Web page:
The 70-city tour began March 2nd with an "underplay" that took Cole & Dreamville (Bas, Cozz and Omen) to smaller markets and venues in America, followed by Act II, "The Journey," currently touring in Europe. Gibbs describes Act III, the "Hollywood Edition" in sheds and arenas as a "must see for the summer," and despite the big rooms, "an intimate experience." Also on that bill are Big Sean's "electric show," followed by YG, Jeremih, and Dreamville (Bas, Cozz & Omen). "I'm not sure what more a music fan could ask for," says Gibbs, "as this tour gives fans real music, and there's a little something for everybody."

STADIUMS // The Rolling Stones

Any summer with a Rolling Stones tour coursing through America is just cooler, and this summer the World's Greatest Rock 'n Roll Band is heading to the heartland with 15 shows at stadiums, festivals and speedways on the Zip Code tour, produced by AEG Live's Concerts West touring division.

The Rolling Stones have written the book on virtually every area of the live business, including production, sponsorships, branding, ticketing, merchandising, global routing, concert promotion and overall touring economics. They've also sold more tickets than any other band in history. "Nobody's even in the same zip code," says John Meglen, co-president of Concerts West with Paul Gongaware.

With no New York or L.A. on the route, the Zip Code tour will hit "places the guys have not been to in a long time, playing as special a venue to each city as we could," says Meglen. "The goal was to bring the ticket prices down from what they were in the Triple A markets to make it even more accessible, but we've also become very good at keeping the money from potential secondary market brokers out there, keep that [revenue] on the side of the artist, where it belongs."

Non-VIP ticket prices top out at $395 and include $69.50 and $39.50 prices levels, the lowest average ticket prices the Stones have had since the Bigger Bang tour of 2005-2007. Zip Code also marks the first full-on stadium run for the Stones since the 2007 leg of Bigger Bang, which grossed nearly $560 million, second all-time, according to Boxscore.

The "Zip Code" title is a nod to both the markets and the re-issue of the band's seminal 1971 Sticky Fingers album, which featured the iconic cover with a working zipper. While still carrying a "big production," the stadium shows will be relatively streamlined, at least by Stones standards,with Gongaware describing it as a "much more nimble, adaptable crew and band situation, a really tight and happy place." The sound will be analog, but the video will be hi-def, IMAG and massive. "You don't need bells and whistles, you just need the Rolling Stones," says Gongaware, "and to make sure everybody can see them clearly and hear them beautifully."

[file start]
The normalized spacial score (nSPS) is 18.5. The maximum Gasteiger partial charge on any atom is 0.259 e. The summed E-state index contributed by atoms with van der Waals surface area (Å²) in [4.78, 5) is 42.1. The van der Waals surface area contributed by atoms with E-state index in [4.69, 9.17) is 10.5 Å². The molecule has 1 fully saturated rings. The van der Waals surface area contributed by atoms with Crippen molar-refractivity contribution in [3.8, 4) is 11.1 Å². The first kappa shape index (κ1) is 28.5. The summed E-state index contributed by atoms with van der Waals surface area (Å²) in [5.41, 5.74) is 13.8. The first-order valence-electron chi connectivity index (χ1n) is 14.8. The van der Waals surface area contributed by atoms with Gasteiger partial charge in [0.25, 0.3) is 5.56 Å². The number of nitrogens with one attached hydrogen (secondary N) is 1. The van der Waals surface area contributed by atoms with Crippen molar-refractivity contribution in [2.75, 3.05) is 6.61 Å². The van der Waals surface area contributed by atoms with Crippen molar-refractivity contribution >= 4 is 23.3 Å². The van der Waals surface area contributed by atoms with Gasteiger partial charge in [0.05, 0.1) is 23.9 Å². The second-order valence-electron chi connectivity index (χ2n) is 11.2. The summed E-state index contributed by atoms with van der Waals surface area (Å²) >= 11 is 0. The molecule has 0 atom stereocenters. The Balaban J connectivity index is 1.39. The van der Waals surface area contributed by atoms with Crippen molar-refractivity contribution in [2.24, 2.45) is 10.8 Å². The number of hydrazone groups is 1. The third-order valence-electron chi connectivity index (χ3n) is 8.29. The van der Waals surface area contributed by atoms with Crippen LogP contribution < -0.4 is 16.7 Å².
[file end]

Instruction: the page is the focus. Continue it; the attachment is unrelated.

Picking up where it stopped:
While scattered seats remain in most markets, Meglen says the dates are at 90 percent sold out and predicts the tour will go completely clean. "Our mantra when we went on sale was, 'if we sell out the first day, we've screwed up,'" says Meglen. "The grosses alone are already through the roof, the band is well into percentages already, it's a blowout tour financially."

The last three years have been a particularly active period for the Rolling Stones' touring, with two runs through America in 2013 (50 And Counting), and trips across Europe, the Middle East and the Pacific Rim ('14 On Fire). Since reuniting for their 50th Anniversary shows in late 2012, the Stones have churned out nearly $300 million in box office, selling 1.2 million tickets to just 48 shows, according to Boxscore, primarily in arenas. And it sounds as if they're not done.

"We haven't heard any plans for these guys to say 'this is it,'" says Gongaware. "Quite the contrary."

Still, even if the band members seem superhuman, there should be a sense of urgency around this particular tour, given that simple biology dictates that, for some of these markets, this could be the last time the Stones come to town. Meglen isn't buying that theory. "We look at it the other way; there are places here that the guys have not been to in a very long time, and it's very special to them that we can go to these places," he says. "And, they're important parts of America."

Adds Gongaware, "If they can't keep it up, they're not gonna do it, they won't ruin the legacy of the band. But right now, it's just the opposite: they're smokin' it."